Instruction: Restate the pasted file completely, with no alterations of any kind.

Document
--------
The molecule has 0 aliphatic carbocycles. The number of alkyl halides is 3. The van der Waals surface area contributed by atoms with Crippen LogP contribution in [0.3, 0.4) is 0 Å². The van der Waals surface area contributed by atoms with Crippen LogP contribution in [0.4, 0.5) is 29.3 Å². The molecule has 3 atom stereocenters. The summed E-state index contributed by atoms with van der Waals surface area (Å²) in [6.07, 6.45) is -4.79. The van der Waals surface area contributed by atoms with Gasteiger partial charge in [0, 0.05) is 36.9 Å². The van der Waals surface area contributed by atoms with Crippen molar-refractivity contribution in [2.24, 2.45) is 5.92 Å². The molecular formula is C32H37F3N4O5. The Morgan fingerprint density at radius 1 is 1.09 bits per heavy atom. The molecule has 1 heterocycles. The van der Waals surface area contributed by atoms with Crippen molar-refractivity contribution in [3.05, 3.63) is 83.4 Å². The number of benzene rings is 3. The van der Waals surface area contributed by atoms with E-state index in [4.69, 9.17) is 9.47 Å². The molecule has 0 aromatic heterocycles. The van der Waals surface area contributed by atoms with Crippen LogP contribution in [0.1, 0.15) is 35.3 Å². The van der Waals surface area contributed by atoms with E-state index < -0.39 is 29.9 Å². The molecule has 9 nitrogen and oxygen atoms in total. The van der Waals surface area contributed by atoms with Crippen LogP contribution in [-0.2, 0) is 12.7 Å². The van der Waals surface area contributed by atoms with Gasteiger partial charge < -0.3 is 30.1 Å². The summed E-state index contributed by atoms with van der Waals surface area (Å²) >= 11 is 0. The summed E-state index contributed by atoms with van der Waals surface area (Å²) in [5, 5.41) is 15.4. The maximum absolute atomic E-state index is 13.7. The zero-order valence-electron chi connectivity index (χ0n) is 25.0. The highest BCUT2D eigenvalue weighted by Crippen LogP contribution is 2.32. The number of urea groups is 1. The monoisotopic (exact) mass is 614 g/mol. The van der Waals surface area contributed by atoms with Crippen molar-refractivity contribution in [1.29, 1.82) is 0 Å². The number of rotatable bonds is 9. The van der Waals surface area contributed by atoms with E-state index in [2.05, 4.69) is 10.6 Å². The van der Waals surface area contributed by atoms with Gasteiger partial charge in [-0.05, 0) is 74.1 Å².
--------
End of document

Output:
The molecule has 0 aliphatic carbocycles. The number of alkyl halides is 3. The van der Waals surface area contributed by atoms with Crippen LogP contribution in [0.3, 0.4) is 0 Å². The van der Waals surface area contributed by atoms with Crippen LogP contribution in [0.4, 0.5) is 29.3 Å². The molecule has 3 atom stereocenters. The summed E-state index contributed by atoms with van der Waals surface area (Å²) in [6.07, 6.45) is -4.79. The van der Waals surface area contributed by atoms with Gasteiger partial charge in [0, 0.05) is 36.9 Å². The van der Waals surface area contributed by atoms with Crippen molar-refractivity contribution in [2.24, 2.45) is 5.92 Å². The molecular formula is C32H37F3N4O5. The Morgan fingerprint density at radius 1 is 1.09 bits per heavy atom. The molecule has 1 heterocycles. The van der Waals surface area contributed by atoms with Crippen molar-refractivity contribution in [3.05, 3.63) is 83.4 Å². The number of benzene rings is 3. The van der Waals surface area contributed by atoms with E-state index in [4.69, 9.17) is 9.47 Å². The molecule has 0 aromatic heterocycles. The van der Waals surface area contributed by atoms with Crippen LogP contribution in [0.1, 0.15) is 35.3 Å². The van der Waals surface area contributed by atoms with E-state index < -0.39 is 29.9 Å². The molecule has 9 nitrogen and oxygen atoms in total. The van der Waals surface area contributed by atoms with Crippen LogP contribution in [-0.2, 0) is 12.7 Å². The van der Waals surface area contributed by atoms with Gasteiger partial charge < -0.3 is 30.1 Å². The summed E-state index contributed by atoms with van der Waals surface area (Å²) >= 11 is 0. The summed E-state index contributed by atoms with van der Waals surface area (Å²) in [5, 5.41) is 15.4. The maximum absolute atomic E-state index is 13.7. The zero-order valence-electron chi connectivity index (χ0n) is 25.0. The highest BCUT2D eigenvalue weighted by Crippen LogP contribution is 2.32. The number of urea groups is 1. The monoisotopic (exact) mass is 614 g/mol. The van der Waals surface area contributed by atoms with Crippen molar-refractivity contribution in [1.29, 1.82) is 0 Å². The number of rotatable bonds is 9. The van der Waals surface area contributed by atoms with E-state index in [2.05, 4.69) is 10.6 Å². The van der Waals surface area contributed by atoms with Gasteiger partial charge in [-0.05, 0) is 74.1 Å².